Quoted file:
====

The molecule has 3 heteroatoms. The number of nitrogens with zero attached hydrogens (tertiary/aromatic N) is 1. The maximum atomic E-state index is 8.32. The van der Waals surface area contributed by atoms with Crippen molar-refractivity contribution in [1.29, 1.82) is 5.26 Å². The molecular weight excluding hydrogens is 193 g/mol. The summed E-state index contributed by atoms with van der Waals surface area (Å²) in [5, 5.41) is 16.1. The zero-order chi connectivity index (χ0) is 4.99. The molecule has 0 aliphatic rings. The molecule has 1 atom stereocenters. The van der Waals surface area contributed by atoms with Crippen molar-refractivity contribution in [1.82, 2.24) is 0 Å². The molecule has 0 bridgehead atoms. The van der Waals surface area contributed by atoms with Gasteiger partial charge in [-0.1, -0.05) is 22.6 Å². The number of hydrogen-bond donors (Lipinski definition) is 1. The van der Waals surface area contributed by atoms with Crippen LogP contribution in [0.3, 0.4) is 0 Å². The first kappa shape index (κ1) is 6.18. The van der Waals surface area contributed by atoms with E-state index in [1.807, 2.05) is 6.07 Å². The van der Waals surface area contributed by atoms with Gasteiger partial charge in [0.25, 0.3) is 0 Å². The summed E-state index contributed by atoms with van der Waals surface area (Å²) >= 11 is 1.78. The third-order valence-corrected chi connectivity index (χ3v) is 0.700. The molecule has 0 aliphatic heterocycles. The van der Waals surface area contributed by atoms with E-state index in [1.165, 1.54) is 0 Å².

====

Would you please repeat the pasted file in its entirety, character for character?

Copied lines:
The molecule has 3 heteroatoms. The number of nitrogens with zero attached hydrogens (tertiary/aromatic N) is 1. The maximum atomic E-state index is 8.32. The van der Waals surface area contributed by atoms with Crippen molar-refractivity contribution in [1.29, 1.82) is 5.26 Å². The molecular weight excluding hydrogens is 193 g/mol. The summed E-state index contributed by atoms with van der Waals surface area (Å²) in [5, 5.41) is 16.1. The zero-order chi connectivity index (χ0) is 4.99. The molecule has 0 aliphatic rings. The molecule has 1 atom stereocenters. The van der Waals surface area contributed by atoms with Crippen molar-refractivity contribution in [1.82, 2.24) is 0 Å². The molecule has 0 bridgehead atoms. The van der Waals surface area contributed by atoms with Gasteiger partial charge in [-0.1, -0.05) is 22.6 Å². The number of hydrogen-bond donors (Lipinski definition) is 1. The van der Waals surface area contributed by atoms with Crippen LogP contribution in [0.3, 0.4) is 0 Å². The first kappa shape index (κ1) is 6.18. The van der Waals surface area contributed by atoms with E-state index in [1.807, 2.05) is 6.07 Å². The van der Waals surface area contributed by atoms with Gasteiger partial charge in [0.25, 0.3) is 0 Å². The summed E-state index contributed by atoms with van der Waals surface area (Å²) >= 11 is 1.78. The third-order valence-corrected chi connectivity index (χ3v) is 0.700. The molecule has 0 aliphatic heterocycles. The van der Waals surface area contributed by atoms with E-state index in [1.165, 1.54) is 0 Å².